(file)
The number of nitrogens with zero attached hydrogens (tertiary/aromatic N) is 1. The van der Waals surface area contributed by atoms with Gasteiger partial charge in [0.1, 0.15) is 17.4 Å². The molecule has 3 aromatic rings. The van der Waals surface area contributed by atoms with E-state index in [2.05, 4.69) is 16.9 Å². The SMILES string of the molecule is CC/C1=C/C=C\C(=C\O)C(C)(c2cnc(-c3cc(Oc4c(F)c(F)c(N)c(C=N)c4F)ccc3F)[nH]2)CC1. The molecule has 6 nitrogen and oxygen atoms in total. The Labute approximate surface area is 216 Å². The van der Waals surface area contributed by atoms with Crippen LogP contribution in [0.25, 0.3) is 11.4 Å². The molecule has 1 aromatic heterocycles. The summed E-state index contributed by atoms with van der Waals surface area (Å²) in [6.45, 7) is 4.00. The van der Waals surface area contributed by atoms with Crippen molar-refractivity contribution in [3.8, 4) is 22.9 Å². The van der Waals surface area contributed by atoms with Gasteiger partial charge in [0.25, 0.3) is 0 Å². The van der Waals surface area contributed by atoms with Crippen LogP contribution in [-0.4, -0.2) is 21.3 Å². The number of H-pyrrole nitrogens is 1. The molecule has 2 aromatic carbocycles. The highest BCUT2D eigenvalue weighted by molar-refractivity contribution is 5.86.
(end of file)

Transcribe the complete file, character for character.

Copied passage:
The number of nitrogens with zero attached hydrogens (tertiary/aromatic N) is 1. The van der Waals surface area contributed by atoms with Gasteiger partial charge in [0.1, 0.15) is 17.4 Å². The molecule has 3 aromatic rings. The van der Waals surface area contributed by atoms with E-state index in [2.05, 4.69) is 16.9 Å². The SMILES string of the molecule is CC/C1=C/C=C\C(=C\O)C(C)(c2cnc(-c3cc(Oc4c(F)c(F)c(N)c(C=N)c4F)ccc3F)[nH]2)CC1. The molecule has 6 nitrogen and oxygen atoms in total. The Labute approximate surface area is 216 Å². The van der Waals surface area contributed by atoms with Crippen LogP contribution in [0.25, 0.3) is 11.4 Å². The molecule has 1 aromatic heterocycles. The summed E-state index contributed by atoms with van der Waals surface area (Å²) in [6.45, 7) is 4.00. The van der Waals surface area contributed by atoms with Crippen molar-refractivity contribution in [3.8, 4) is 22.9 Å². The van der Waals surface area contributed by atoms with Gasteiger partial charge in [0.25, 0.3) is 0 Å². The van der Waals surface area contributed by atoms with Crippen LogP contribution in [-0.4, -0.2) is 21.3 Å². The number of H-pyrrole nitrogens is 1. The molecule has 2 aromatic carbocycles. The highest BCUT2D eigenvalue weighted by molar-refractivity contribution is 5.86.